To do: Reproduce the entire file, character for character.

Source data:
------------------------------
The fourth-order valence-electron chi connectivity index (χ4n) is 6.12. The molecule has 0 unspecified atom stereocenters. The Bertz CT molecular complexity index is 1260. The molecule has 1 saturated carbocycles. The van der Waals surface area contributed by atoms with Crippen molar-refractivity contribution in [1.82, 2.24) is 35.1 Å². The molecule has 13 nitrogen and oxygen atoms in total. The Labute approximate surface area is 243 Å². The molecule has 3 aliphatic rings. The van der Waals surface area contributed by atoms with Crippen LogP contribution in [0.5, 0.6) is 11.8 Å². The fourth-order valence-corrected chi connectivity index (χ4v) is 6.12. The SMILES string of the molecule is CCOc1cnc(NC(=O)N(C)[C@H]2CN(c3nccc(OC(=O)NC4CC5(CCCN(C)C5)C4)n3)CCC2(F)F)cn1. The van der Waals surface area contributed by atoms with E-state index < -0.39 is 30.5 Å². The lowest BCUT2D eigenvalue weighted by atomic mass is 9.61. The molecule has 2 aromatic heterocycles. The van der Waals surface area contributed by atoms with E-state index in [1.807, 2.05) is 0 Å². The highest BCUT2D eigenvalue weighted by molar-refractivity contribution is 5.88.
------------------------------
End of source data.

The fourth-order valence-electron chi connectivity index (χ4n) is 6.12. The molecule has 0 unspecified atom stereocenters. The Bertz CT molecular complexity index is 1260. The molecule has 1 saturated carbocycles. The van der Waals surface area contributed by atoms with Crippen molar-refractivity contribution in [1.82, 2.24) is 35.1 Å². The molecule has 13 nitrogen and oxygen atoms in total. The Labute approximate surface area is 243 Å². The molecule has 3 aliphatic rings. The van der Waals surface area contributed by atoms with Crippen LogP contribution in [0.5, 0.6) is 11.8 Å². The fourth-order valence-corrected chi connectivity index (χ4v) is 6.12. The SMILES string of the molecule is CCOc1cnc(NC(=O)N(C)[C@H]2CN(c3nccc(OC(=O)NC4CC5(CCCN(C)C5)C4)n3)CCC2(F)F)cn1. The van der Waals surface area contributed by atoms with E-state index < -0.39 is 30.5 Å². The lowest BCUT2D eigenvalue weighted by atomic mass is 9.61. The molecule has 2 aromatic heterocycles. The van der Waals surface area contributed by atoms with E-state index in [1.807, 2.05) is 0 Å². The highest BCUT2D eigenvalue weighted by molar-refractivity contribution is 5.88.